Have you ever had to replace something that you need as cheaply as possible? Has an emergency ever forced you to give something up on your monthly budget? What if that was the reality of every purchasing decision you make? You would be approaching the daily struggle of being poor.
Understanding poverty means understanding the poverty cycle on both a daily and generational level. Being poor isn’t about living with less money. Good financial planning can’t fix poverty.
“The reason that the rich were so rich, Vimes reasoned, was because they managed to spend less money.
Take boots, for example. He earned thirty-eight dollars a month plus allowances. A really good pair of leather boots cost fifty dollars. But an affordable pair of boots, which were sort of OK for a season or two and then leaked like hell when the cardboard gave out, cost about ten dollars. Those were the kind of boots Vimes always bought, and wore until the soles were so thin that he could tell where he was in Ankh-Morpork on a foggy night by the feel of the cobbles.
But the thing was that good boots lasted for years and years. A man who could afford fifty dollars had a pair of boots that’d still be keeping his feet dry in ten years’ time, while the poor man who could only afford cheap boots would have spent a hundred dollars on boots in the same time and would still have wet feet.
This was the Captain Samuel Vimes ‘Boots’ theory of socioeconomic unfairness.”
— Terry Pratchett, “Men At Arms”
Being Poor Is Expensive
When every dollar counts, financial services can be far too expensive to maintain. Bank and ATM fees force many poor families to seek other options. Without good credit or bank accounts, many are forced to rely on pre-paid debit cards and payday loans (which have interest rates upward of 300 percent). Poverty is often more expensive due to inflation, which disproportionately affects those in poverty as prices for basic necessities inflate faster than other goods.
Living on assistance to survive also means not being able to put money away for emergencies. A cheap car is more likely to break down, and when it does, someone who lives paycheck to paycheck might have to choose between repairs, food, rent, or childcare. If the car doesn’t get repaired, the household loses the ability to get to work. They are then unable to find cheaper grocery stores or the right ATMs, especially in rural areas with poor public transit.
There’s also the distressing fact that, for people living on assistance, especially with children, getting a job is more expensive than living on assistance. Working for minimum wage often won’t cover everything that assistance helps with, such as childcare. In some cases, a family simply wouldn’t survive if the adult in the house took enough work to be removed from assistance programs.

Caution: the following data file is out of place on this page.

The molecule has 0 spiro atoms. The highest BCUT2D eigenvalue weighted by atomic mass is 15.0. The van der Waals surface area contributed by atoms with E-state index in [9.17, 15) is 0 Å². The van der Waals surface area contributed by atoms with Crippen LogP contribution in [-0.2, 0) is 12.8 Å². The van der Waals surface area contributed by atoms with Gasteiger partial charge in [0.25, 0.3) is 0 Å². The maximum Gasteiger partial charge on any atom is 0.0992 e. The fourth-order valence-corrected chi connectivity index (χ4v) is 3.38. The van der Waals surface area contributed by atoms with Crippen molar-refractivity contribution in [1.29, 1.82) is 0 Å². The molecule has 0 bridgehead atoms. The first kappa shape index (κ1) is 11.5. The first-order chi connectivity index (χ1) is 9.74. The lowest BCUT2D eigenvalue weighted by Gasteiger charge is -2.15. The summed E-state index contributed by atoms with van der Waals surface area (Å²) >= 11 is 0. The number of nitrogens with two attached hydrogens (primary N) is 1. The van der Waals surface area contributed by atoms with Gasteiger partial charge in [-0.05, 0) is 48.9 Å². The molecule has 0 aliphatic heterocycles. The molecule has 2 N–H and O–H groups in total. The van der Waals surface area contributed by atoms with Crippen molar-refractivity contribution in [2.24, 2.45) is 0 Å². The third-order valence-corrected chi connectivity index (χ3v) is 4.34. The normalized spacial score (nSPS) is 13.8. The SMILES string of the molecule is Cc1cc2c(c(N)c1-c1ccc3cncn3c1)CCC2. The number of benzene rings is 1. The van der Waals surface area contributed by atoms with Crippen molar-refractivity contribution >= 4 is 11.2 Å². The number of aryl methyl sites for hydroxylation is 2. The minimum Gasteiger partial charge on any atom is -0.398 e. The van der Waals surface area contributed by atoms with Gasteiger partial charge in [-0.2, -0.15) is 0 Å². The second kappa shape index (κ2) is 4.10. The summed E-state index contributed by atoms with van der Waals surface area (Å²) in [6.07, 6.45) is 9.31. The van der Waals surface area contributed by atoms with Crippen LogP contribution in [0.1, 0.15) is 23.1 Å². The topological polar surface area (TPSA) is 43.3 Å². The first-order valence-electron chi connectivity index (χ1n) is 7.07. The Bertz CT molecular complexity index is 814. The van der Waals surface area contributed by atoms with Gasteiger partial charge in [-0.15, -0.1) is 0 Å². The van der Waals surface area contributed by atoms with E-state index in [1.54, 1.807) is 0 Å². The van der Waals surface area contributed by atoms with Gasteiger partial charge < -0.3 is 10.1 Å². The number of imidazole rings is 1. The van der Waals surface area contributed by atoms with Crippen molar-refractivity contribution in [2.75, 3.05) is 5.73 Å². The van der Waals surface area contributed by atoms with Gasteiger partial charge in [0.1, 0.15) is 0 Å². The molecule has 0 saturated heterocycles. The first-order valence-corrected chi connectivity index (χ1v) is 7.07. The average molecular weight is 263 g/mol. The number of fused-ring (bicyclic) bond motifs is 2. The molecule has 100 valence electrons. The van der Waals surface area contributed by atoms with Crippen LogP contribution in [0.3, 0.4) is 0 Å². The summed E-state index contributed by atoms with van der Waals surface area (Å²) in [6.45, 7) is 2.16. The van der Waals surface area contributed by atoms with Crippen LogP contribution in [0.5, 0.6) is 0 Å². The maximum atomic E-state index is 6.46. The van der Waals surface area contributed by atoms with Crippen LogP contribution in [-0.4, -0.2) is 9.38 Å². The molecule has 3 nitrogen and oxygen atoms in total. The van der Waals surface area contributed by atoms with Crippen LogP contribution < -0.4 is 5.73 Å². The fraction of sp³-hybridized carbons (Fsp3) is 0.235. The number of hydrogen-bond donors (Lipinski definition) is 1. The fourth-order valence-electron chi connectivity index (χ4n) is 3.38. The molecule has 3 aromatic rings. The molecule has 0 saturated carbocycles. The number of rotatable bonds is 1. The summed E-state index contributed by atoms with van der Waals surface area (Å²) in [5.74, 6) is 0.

Members of vulnerable and poor communities are unlikely to have access to healthcare, dental care, education, quality food, and other necessities. Health problems exacerbate financial issues, and the long-term effects of not being able to afford preventative healthcare can damage the prospects of a family trying to clamber out of the poverty cycle.
Health insurance is one major issue in poor families. This is another case in which being poor is more expensive. Not spending money on health insurance opens people up to disastrous medical expenses. The Affordable Care Act has done a great deal to improve insurance coverage among lower income communities, including programs that give people federal financial aid for insurance plans. But for some families, “affordable” still isn’t manageable. Some still can’t afford marketplace premiums. That’s all before we even get into the limitations of “networks” and the lack of nearby services.
Even with coverage, there is the elephant of deductibles in the room, which prevent many people from seeking health care even if they are covered. Choosing not to be covered, because you don’t want to spend money on a plan with deductibles you can’t afford anyway, can also get you hit by Affordable Care Act tax penalties. Many would qualify for exemptions, but filing for them is an added complication during tax season, and hiring someone to do it for you can be prohibitively expensive. The ACA was a step in the right direction, but for many families health insurance does not necessarily mean health care access. There’s a big difference. Let’s not even talk about the repeal effort, or this post is going way off the rails.